New Zealand allows parallel importing and I know of a company here that sells US-sourced copies of PS at a cost comparable to that in the US (plus GST, our local product tax). For example, they sell the CS5.5 Design Premium suite for NZ$2700 compared to NZ$3800 from another, 'official' dealer. They've been doing it for ages so I assume it is legal here. Much depends on your local laws.

However, what effect owning parallel-imported software might have should you require support from Adobe I don't know. For parallel imported physical products, manufacturers do not offer guarantees, although the retailer might, and consumer protection laws might also hold in the case of faulty goods.
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Old 04-12-2012, 11:17 PM   #39
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I could be wrong but don't Autodesk make you accept the EULA at the checkout? And when you buy it isn't it all linked through automatically with card details. There are so many ways to obfuscate the process I would not be at all surprised if they released the legal hounds on this. And made it hideously confusing and uncertain where your rights are.

I think it may differ for "retail" boxed packages as those are much easier to source on the gray market, more like actual goods where everything is self contained. Check Ebay for Photoshop for example. Sealed copies there are much cheaper than the Adobe price and totally legit, if Adobe ever mounted a legal challenge I expect it would be thrown out of court within seconds. Bear in mind that is pure speculation, they might sue your ass off for all I know

An online store of fully legit gray market software would make me very pleased indeed. It already happens with video game retailers selling cheap legitimate download codes

I mean Autodesk say you cant sell on a licence, that has got to be bullshit. What happens if you buy a company? and it has a computer? and it has Maya on it? What then. Is THAT illegal? So either you sold the licence or you sold the rental agreement of the licence. Either way something has been sold otherwise company takeovers would be completely impossible, without re-buying ALL the software. Such things especially in the engineering business would severely devalue the company. I don't see how they can have a leg to stand on with that kind of precedent.

Hell what about the companies and assets THEY bought, surely they bought the studio and its assets too. Which is exactly what they are trying to prevent :/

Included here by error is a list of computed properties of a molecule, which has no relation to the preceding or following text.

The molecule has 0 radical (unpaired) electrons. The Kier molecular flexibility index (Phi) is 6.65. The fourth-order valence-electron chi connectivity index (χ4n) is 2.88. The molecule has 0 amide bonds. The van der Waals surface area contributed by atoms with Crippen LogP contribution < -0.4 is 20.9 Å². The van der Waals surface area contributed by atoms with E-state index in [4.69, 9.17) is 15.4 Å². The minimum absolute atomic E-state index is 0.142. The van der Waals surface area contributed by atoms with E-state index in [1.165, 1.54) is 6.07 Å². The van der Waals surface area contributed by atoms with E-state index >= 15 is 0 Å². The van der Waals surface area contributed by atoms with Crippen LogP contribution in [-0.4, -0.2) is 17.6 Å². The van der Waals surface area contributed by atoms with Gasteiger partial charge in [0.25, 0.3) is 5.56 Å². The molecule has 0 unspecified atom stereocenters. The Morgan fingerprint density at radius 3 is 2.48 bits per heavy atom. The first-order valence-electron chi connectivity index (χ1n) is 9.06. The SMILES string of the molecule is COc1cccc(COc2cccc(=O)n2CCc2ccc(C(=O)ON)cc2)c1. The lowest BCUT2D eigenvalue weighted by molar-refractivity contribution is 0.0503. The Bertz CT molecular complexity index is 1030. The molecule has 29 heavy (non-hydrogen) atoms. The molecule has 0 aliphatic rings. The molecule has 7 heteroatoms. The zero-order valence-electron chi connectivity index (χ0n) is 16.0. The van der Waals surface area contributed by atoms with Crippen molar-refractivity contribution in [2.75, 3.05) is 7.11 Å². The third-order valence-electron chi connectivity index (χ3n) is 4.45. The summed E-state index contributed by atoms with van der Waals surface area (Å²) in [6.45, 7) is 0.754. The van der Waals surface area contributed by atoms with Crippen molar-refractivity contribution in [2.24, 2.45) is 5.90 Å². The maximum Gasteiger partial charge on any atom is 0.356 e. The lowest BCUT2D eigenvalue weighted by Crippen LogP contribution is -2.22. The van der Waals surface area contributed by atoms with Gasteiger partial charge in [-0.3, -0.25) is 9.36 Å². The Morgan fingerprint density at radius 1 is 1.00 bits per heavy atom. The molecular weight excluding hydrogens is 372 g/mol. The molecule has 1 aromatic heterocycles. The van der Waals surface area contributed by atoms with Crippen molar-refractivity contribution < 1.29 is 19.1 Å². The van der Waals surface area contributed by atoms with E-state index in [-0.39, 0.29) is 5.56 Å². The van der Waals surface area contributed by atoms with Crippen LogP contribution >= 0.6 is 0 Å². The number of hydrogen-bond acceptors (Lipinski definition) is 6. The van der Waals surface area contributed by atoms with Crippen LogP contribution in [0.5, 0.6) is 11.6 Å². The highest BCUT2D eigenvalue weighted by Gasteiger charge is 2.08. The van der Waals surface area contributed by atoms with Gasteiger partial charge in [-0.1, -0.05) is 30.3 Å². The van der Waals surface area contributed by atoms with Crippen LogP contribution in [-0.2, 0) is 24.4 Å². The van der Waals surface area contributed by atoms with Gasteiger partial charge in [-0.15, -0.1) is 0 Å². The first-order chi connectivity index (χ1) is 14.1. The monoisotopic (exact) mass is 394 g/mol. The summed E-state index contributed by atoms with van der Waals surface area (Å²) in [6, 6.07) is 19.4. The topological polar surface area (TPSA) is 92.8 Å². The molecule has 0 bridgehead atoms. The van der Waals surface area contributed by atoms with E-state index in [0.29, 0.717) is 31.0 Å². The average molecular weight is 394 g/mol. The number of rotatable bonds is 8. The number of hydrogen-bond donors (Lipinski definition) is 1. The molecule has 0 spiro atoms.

Here is another example. I have an Orange and it comes with a licence of Maya contained within its core. Therefore I sell you the orange for $3000 and you get the Maya licence absolutely free, thus you get Maya without actually buying or selling any software, just very expensive oranges, their argument against the sale of software is just incredibly illogical

Last edited by conbom : 04-12-2012 at 11:39 PM.
 
Old 04-13-2012, 02:37 AM   #40
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I'm another Australian user, and am sick of the extreme price hikes compared to the US.
When I first purchased Adobe CS Production Premium, The price in Australia was around 4 grand. I instead decided to take a risk and import it from an online 'grey' site for $1000 incl. postage.

I received a boxed copy of CS4 with a valid serial number. all was good. Registered it in my name. I had actually purchased CS4 2 weeks before CS5 came out, so filled out a form on adobe.com to get a free complimentary 'post announce' upgrade to CS5. It was then that I had problems.

Adobe spent 3 weeks without getting back to me. They finally emailed to say that my upgrade request had 'issues' but all was good. They sent me a free copy of CS5!

A year later I realised via a text chat with adobe support that my 'grey' copy of CS4 had actually been a student version, but they had given me the upgrade to CS5 anyway. My licence is still valid and in my name.

The moral of this story: I was lucky. If a deal sounds too good to be true, it probably is.



I think with Autodesk, things are a lot different.

Quote:
Here is another example. I have an Orange and it comes with a licence of Maya contained within its core. Therefore I sell you the orange for $3000 and you get the Maya licence absolutely free, thus you get Maya without actually buying or selling any software

The problem here is, I would have sold you an orange, and given you the Maya Licence for free, but wouldn't the licence would still be in my name? you would have to contact autodesk to change that. I believe Autodesk allows transfer of licences only when a company has gone into liquidation and you have to provide proof.

Here's an interesting article from a few years ago, Autodesk tried to ban sales of second hand software and lost the court case: